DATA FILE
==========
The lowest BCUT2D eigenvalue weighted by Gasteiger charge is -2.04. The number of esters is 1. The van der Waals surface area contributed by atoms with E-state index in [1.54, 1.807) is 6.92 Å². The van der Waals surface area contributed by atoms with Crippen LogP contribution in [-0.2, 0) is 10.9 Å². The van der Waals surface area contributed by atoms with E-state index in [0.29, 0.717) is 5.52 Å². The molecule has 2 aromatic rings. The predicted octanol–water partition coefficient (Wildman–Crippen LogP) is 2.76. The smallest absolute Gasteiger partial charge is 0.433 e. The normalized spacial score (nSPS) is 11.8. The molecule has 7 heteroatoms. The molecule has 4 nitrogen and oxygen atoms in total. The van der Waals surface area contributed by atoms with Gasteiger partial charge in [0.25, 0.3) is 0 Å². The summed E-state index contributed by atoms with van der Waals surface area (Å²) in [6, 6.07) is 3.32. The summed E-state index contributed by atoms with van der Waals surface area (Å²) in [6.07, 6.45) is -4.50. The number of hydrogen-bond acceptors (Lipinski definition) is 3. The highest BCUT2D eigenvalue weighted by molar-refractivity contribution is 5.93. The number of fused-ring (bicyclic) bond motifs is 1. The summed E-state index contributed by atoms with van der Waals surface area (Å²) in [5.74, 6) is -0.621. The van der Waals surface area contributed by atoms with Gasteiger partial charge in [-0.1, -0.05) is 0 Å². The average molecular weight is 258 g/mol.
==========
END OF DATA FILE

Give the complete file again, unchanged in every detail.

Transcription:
The lowest BCUT2D eigenvalue weighted by Gasteiger charge is -2.04. The number of esters is 1. The van der Waals surface area contributed by atoms with E-state index in [1.54, 1.807) is 6.92 Å². The van der Waals surface area contributed by atoms with Crippen LogP contribution in [-0.2, 0) is 10.9 Å². The van der Waals surface area contributed by atoms with E-state index in [0.29, 0.717) is 5.52 Å². The molecule has 2 aromatic rings. The predicted octanol–water partition coefficient (Wildman–Crippen LogP) is 2.76. The smallest absolute Gasteiger partial charge is 0.433 e. The normalized spacial score (nSPS) is 11.8. The molecule has 7 heteroatoms. The molecule has 4 nitrogen and oxygen atoms in total. The van der Waals surface area contributed by atoms with Gasteiger partial charge in [0.25, 0.3) is 0 Å². The summed E-state index contributed by atoms with van der Waals surface area (Å²) in [6, 6.07) is 3.32. The summed E-state index contributed by atoms with van der Waals surface area (Å²) in [6.07, 6.45) is -4.50. The number of hydrogen-bond acceptors (Lipinski definition) is 3. The highest BCUT2D eigenvalue weighted by molar-refractivity contribution is 5.93. The number of fused-ring (bicyclic) bond motifs is 1. The summed E-state index contributed by atoms with van der Waals surface area (Å²) in [5.74, 6) is -0.621. The van der Waals surface area contributed by atoms with Gasteiger partial charge in [-0.1, -0.05) is 0 Å². The average molecular weight is 258 g/mol.